Geothermal power generation may have triggered earthquake

The 5.4 magnitude earthquake that hit the South Korean city of Pohang on November 15, 2017 – one of the strongest to strike the region since instrumental monitoring of seismic activity began there in 1903 – may have been triggered by activities at a nearby geothermal power generation site, according to new studies.

If further investigation bears out these findings, it would be “the largest and most damaging earthquake ever to have been associated with enhanced geothermal systems, making it a potential ‘game changer’ for the geothermal industry worldwide”, says a report by lead author Francesco Grigoli, from the Swiss Federal Institute of Technology, in Zurich. 

Although there were no fatalities, the Pohang quake injured dozens of people and left about 1500 homeless in the seaport and industrial centre, which is about 270 kilometres south of the South Korean capital, Seoul.{%recommended 1320%}

The key point of interest in the Grigoli report, published in the journal Science, is the linking of the earthquake to a site containing an Enhanced Geothermal System (EGS) plant. EGS produces steam-generated electricity, by pumping large amounts of cold water under high pressure deep underground, creating new fractures and enhancing existing ones. The process is similar to that of hydraulic fracturing, or fracking.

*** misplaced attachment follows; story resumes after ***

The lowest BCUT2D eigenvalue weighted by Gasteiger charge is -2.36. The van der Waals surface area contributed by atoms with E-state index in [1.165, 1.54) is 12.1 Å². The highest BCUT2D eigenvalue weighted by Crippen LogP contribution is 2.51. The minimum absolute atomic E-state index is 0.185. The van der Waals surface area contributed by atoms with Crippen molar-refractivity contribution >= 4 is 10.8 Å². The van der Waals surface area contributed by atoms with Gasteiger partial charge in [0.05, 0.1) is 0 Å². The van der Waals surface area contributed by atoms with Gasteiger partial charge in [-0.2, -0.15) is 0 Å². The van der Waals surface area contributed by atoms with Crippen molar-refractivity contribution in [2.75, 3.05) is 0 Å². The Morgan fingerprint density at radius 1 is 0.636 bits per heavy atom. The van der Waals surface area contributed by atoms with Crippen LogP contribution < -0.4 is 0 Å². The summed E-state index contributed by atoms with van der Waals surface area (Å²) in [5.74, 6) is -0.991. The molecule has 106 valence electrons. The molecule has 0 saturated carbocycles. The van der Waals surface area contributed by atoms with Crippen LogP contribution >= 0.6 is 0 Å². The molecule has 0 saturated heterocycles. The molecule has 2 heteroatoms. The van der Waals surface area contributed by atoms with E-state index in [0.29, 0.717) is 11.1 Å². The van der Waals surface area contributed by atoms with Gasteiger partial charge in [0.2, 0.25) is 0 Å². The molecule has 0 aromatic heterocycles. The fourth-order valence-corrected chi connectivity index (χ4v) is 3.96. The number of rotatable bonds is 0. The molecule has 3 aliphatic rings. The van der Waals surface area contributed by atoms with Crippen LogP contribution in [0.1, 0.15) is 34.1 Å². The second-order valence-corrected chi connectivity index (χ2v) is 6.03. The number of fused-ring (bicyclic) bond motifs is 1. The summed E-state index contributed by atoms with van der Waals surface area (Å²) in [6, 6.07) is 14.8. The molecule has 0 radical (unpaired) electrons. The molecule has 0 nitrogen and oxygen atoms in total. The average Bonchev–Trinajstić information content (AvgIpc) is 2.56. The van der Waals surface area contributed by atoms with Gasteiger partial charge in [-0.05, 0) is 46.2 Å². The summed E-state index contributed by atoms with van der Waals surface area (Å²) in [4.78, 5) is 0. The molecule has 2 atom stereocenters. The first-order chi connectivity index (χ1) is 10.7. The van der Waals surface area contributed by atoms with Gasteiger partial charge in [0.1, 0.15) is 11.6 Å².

The report says the Korean peninsula is generally considered stable, “with low to moderate intraplate seismic activity”. But it notes that historically there has been a wide variance of earthquakes in number and magnitude. Activity was much higher between the fifteenth and eighteenth centuries. 

Given this, the report says, the increase represented by recent earthquakes “is not completely inconsistent with the historically varying rates of seismicity. This leaves open the possibility that the occurrence of earthquakes close to the EGS site is a coincidence.”

But it concludes that “it is plausible that the occurrence of the Pohang earthquake was influenced by the nearby stimulation activities”.

The report says natural and induced earthquakes are indistinguishable using their waveform characteristics: “Distinguishing induced earthquakes typically relies on building a convincing chain of evidence.”

It says the hypothesis that the Pohang earthquake sequence was caused by human activity is supported by correlations between the main shock, its aftershocks, and the EGS injections. 

Although induced earthquakes are common in regions involved in oil and gas extraction, geothermal activity has not previously been implicated in inducing quake activity stronger than magnitude 3.4. 

In a second investigation of the Pohang quake, South Korean geologist Kwang-Hee Kim and colleagues created a local earthquake catalogue that allowed them to analyse relationships between EGS injections and seismic activity. 

Combined with analysis of data on foreshocks and aftershocks surrounding the Pohang event, they suggest the quake was almost certainly induced by fluid injected directly into a critically stressed subsurface fault zone. 

Based on the fluid volume, the researchers add, injected fluid volumes much smaller than predicted by theory in some circumstances can trigger a relatively large earthquake.

The Grigoli report further concludes that the Pohang earthquake transferred static stress to larger nearby faults, potentially increasing the seismic hazard in the area more broadly.

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